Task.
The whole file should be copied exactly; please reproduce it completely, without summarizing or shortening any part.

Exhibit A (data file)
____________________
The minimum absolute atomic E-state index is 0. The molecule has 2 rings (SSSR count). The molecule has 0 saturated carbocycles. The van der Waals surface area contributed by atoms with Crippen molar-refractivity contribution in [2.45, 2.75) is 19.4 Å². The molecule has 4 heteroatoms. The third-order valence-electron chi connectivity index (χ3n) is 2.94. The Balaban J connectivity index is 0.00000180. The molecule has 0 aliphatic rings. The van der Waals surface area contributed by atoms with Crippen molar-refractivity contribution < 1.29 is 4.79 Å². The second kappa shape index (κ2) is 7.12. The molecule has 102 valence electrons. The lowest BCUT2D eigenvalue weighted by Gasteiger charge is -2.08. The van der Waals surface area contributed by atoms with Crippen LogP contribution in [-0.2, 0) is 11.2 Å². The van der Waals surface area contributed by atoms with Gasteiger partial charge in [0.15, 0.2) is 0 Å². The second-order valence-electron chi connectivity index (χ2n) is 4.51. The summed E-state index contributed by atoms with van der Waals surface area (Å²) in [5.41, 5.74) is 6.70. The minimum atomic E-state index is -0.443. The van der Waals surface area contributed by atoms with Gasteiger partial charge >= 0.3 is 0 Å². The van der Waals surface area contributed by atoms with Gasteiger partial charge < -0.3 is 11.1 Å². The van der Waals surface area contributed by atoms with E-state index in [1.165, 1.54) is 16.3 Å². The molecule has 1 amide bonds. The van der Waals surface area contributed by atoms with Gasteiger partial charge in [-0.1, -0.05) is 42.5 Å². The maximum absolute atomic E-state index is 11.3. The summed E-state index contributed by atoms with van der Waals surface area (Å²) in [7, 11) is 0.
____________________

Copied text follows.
The minimum absolute atomic E-state index is 0. The molecule has 2 rings (SSSR count). The molecule has 0 saturated carbocycles. The van der Waals surface area contributed by atoms with Crippen molar-refractivity contribution in [2.45, 2.75) is 19.4 Å². The molecule has 4 heteroatoms. The third-order valence-electron chi connectivity index (χ3n) is 2.94. The Balaban J connectivity index is 0.00000180. The molecule has 0 aliphatic rings. The van der Waals surface area contributed by atoms with Crippen molar-refractivity contribution < 1.29 is 4.79 Å². The second kappa shape index (κ2) is 7.12. The molecule has 102 valence electrons. The lowest BCUT2D eigenvalue weighted by Gasteiger charge is -2.08. The van der Waals surface area contributed by atoms with Crippen LogP contribution in [-0.2, 0) is 11.2 Å². The van der Waals surface area contributed by atoms with Gasteiger partial charge in [0.15, 0.2) is 0 Å². The second-order valence-electron chi connectivity index (χ2n) is 4.51. The summed E-state index contributed by atoms with van der Waals surface area (Å²) in [5.41, 5.74) is 6.70. The minimum atomic E-state index is -0.443. The van der Waals surface area contributed by atoms with Gasteiger partial charge >= 0.3 is 0 Å². The van der Waals surface area contributed by atoms with Gasteiger partial charge < -0.3 is 11.1 Å². The van der Waals surface area contributed by atoms with E-state index in [1.165, 1.54) is 16.3 Å². The molecule has 1 amide bonds. The van der Waals surface area contributed by atoms with Gasteiger partial charge in [-0.1, -0.05) is 42.5 Å². The maximum absolute atomic E-state index is 11.3. The summed E-state index contributed by atoms with van der Waals surface area (Å²) in [7, 11) is 0.